The Socialist Unity Network
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Time for a broad socialist party in England

Steve Waliis





I was the only member of the Socialist Party (formerly Militant) from England or Wales who spoke in support of the setting up of the Scottish Socialist Party
(SSP) at the 1998 European School of the CWI (to which the Socialist Party is affiliated). Scottish Militant Labour (SML) had done most of its activities in the
name of the Scottish Socialist Alliance, breaking down years of mistrust between socialist organisations. SML became a ‘platform’ of the SSP, called the International Socialist Movement, when the Alliance was transformed into a party. The SSP has been very successful, winning six seats at the Scottish
parliament last year.


Unfortunately, the Socialist Workers Party (SWP) has used the Socialist Alliance in England and Wales as a reformist electoral front for its own party. Arguing that the problems in British society can be solved by taxing the rich, rather than overthrowing big business, is not very persuasive to say the least. The SWP has tended to act in a sectarian way towards other organisations (for which I think infiltration by conspiratorial organisations on the side of big
business like MI5, but usually much more secretive, are to blame) and this has provided the excuse for sectarianism against them (such as withdrawing from
the Socialist Alliance as the Socialist Party did).


The latest initiative of the SWP has been setting up “Respect – the Unity Coalition” with some other members of the anti-war movement, including some of those in the Socialist Alliance, George Galloway MP (who I think is a liability) and Muslim leaders (some of whom are undoubtedly Islamic fundamentalist
infiltrators who have played lip service to socialism and equality, two of the things that Respect is supposed to stand for).

The results of the 10th of June elections were fairly disappointing but not disastrous. The SSP got just over 5% across Scotland in the European elections, Respect got just less than 5% in London in the European and Assembly elections and 1.7% overall across England and Wales. Left-wing parties won some council seats – two by the Socialist Party in Coventry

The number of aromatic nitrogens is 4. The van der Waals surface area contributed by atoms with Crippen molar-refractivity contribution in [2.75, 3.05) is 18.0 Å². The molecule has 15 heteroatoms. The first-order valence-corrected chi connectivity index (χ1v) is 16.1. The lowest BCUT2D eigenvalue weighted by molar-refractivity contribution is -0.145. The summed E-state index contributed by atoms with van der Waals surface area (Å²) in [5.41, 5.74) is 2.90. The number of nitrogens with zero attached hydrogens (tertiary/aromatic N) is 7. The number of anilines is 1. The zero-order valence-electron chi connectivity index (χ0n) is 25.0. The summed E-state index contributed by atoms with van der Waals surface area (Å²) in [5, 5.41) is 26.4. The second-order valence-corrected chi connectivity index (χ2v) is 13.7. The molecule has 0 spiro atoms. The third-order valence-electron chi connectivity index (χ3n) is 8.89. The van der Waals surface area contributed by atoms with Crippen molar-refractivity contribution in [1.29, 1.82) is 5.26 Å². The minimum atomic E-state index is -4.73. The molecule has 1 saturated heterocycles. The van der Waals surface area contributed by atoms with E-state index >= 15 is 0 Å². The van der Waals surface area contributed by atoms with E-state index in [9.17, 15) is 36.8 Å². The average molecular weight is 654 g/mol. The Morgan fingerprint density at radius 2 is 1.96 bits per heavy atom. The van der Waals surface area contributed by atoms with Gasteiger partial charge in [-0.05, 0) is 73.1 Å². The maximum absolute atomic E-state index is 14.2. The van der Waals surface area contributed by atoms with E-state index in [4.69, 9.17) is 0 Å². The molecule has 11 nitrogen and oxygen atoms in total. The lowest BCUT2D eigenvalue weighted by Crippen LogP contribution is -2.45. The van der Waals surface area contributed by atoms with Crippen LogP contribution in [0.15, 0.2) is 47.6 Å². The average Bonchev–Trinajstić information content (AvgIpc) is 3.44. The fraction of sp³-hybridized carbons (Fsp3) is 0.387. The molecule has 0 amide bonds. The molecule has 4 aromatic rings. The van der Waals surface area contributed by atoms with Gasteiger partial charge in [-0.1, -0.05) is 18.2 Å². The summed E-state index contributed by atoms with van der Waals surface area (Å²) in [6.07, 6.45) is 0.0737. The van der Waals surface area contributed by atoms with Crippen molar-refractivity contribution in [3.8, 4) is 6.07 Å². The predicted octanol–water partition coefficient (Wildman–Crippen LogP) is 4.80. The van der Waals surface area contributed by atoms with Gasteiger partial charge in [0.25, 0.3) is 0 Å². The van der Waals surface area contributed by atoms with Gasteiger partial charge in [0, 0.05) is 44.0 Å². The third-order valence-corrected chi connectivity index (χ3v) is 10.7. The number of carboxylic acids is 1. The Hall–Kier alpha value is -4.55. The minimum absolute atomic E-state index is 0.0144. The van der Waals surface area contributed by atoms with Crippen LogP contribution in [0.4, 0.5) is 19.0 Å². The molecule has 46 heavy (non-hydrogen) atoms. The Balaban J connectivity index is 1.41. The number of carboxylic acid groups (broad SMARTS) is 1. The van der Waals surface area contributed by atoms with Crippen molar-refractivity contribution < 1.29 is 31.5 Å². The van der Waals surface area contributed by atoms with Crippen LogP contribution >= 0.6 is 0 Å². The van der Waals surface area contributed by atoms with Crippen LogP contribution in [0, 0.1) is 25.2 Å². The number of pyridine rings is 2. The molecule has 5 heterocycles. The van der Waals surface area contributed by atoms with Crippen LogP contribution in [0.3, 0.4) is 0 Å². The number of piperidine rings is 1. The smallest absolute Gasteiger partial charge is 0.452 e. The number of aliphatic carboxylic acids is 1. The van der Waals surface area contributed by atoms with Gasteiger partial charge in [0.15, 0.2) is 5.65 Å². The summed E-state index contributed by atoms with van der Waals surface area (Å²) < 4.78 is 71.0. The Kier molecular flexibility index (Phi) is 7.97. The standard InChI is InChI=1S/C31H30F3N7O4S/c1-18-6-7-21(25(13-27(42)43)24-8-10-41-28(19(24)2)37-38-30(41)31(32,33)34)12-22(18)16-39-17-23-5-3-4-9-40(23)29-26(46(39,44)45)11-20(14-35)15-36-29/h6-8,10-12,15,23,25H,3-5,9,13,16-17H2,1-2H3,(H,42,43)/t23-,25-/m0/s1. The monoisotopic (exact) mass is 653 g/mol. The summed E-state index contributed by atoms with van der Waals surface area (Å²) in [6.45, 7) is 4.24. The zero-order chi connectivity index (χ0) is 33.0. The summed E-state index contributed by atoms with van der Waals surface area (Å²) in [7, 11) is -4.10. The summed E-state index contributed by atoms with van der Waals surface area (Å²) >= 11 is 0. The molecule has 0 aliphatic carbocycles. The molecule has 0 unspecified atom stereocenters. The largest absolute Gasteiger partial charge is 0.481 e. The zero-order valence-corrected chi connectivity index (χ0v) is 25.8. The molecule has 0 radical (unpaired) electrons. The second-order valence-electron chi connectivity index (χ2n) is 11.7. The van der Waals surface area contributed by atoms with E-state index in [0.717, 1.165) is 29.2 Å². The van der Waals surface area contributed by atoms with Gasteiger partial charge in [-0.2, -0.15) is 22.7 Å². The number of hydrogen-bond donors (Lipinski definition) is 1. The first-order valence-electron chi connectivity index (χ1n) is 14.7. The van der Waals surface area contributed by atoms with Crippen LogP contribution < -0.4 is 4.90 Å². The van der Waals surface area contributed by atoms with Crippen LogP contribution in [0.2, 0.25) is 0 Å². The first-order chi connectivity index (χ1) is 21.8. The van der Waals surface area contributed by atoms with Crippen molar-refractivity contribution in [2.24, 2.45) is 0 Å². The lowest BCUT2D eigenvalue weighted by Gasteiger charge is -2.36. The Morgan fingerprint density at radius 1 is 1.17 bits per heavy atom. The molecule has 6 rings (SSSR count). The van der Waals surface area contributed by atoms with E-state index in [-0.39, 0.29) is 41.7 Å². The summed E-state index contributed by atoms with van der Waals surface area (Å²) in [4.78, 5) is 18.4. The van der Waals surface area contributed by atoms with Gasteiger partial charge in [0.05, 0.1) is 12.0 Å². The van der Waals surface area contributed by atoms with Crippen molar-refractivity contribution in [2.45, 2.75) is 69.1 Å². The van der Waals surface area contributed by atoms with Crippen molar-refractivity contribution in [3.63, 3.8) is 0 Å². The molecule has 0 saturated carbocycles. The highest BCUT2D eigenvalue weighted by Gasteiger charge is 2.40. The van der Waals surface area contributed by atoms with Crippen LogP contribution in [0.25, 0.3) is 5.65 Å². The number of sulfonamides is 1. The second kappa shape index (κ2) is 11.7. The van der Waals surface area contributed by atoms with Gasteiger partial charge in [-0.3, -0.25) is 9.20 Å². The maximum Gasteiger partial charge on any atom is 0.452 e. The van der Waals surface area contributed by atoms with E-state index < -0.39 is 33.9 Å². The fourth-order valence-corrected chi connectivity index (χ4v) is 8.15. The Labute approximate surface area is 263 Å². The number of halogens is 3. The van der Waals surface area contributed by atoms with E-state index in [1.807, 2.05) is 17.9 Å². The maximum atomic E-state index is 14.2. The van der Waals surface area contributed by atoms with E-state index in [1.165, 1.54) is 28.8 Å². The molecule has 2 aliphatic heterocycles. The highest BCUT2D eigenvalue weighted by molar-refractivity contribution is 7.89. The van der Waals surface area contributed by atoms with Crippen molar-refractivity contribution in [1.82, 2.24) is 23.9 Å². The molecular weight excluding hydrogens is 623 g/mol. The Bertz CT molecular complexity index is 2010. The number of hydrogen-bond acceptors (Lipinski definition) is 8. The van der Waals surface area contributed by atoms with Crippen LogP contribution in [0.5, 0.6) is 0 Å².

(losing one seat) due to the popularity of former Labour MP Dave Nellist, one by Forward Wales (who got three times as many votes across Wales in the European elections as Respect) and three by the Independent Working Class Association in Oxford (who don’t call themselves ‘socialist’). Respect got votes of over 20% in some areas of London (from a breakdown of the figures) and an average of about 30% across five wards in Preston – but a sign of sectarianism in that town is that Terry Cartwright, who had previously won his
seat as Independent Labour and later joined the Socialist Alliance, got elected again as an independent.

Most SWP members are undoubtedly disappointed by the results, since they had such great hopes (of a few MEPs and a million votes, four times as many as they got). They suffered from very poor election leaflets at the start (just saying they were against war and privatisation; they put forward the same sort of reformist demands that they have on their website:


www.respectcoalition.org later on after an internet discussion I had with Paul Foot), a shortage of money (they said they wanted £1,000,000, then £400,000 and ended up spending £250,000) and a lack of activists on the ground (largely because they didn’t set up Respect until January this year). However, all is not lost. I have already called for Respect to be turned into a broad socialist party (and handing over most of its resources to the party becoming a platform within it like SML did when the SSP was set up) in a message I’ve sent out on the internet and put on my website (at www.stevewallis.org/respect.htm ), distributed a similar leaflet to this at the Socialist Party’s weekend of discussion and debate, and I will be handing out copies of a leaflet putting forward that demand and participating in debates at the SWP’s week of discussion and debate in July: Marxism 2004.





 

July 2004

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